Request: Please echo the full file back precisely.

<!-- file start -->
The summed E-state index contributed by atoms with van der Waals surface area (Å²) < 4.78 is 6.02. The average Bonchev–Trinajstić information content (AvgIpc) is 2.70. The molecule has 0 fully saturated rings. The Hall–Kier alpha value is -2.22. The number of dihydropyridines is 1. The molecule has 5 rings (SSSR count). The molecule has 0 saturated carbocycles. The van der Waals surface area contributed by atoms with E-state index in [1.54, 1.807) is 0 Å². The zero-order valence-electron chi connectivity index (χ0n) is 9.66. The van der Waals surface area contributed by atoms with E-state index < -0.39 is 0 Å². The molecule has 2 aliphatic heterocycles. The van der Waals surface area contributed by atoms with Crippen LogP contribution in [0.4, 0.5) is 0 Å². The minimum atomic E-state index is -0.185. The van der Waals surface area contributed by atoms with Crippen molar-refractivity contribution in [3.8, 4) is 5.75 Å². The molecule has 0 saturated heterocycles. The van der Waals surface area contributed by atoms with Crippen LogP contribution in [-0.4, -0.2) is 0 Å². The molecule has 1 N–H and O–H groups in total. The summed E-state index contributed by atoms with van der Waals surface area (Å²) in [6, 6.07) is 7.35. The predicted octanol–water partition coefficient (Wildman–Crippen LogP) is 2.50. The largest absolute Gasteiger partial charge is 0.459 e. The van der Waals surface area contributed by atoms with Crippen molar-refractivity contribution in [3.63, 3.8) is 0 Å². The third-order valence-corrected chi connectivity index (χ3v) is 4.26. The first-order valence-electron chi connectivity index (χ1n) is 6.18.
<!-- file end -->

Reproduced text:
The summed E-state index contributed by atoms with van der Waals surface area (Å²) < 4.78 is 6.02. The average Bonchev–Trinajstić information content (AvgIpc) is 2.70. The molecule has 0 fully saturated rings. The Hall–Kier alpha value is -2.22. The number of dihydropyridines is 1. The molecule has 5 rings (SSSR count). The molecule has 0 saturated carbocycles. The van der Waals surface area contributed by atoms with E-state index in [1.54, 1.807) is 0 Å². The zero-order valence-electron chi connectivity index (χ0n) is 9.66. The van der Waals surface area contributed by atoms with E-state index < -0.39 is 0 Å². The molecule has 2 aliphatic heterocycles. The van der Waals surface area contributed by atoms with Crippen LogP contribution in [0.4, 0.5) is 0 Å². The minimum atomic E-state index is -0.185. The van der Waals surface area contributed by atoms with Crippen molar-refractivity contribution in [3.8, 4) is 5.75 Å². The molecule has 0 saturated heterocycles. The van der Waals surface area contributed by atoms with Crippen LogP contribution in [-0.4, -0.2) is 0 Å². The molecule has 1 N–H and O–H groups in total. The summed E-state index contributed by atoms with van der Waals surface area (Å²) in [6, 6.07) is 7.35. The predicted octanol–water partition coefficient (Wildman–Crippen LogP) is 2.50. The largest absolute Gasteiger partial charge is 0.459 e. The van der Waals surface area contributed by atoms with Crippen molar-refractivity contribution in [3.63, 3.8) is 0 Å². The third-order valence-corrected chi connectivity index (χ3v) is 4.26. The first-order valence-electron chi connectivity index (χ1n) is 6.18.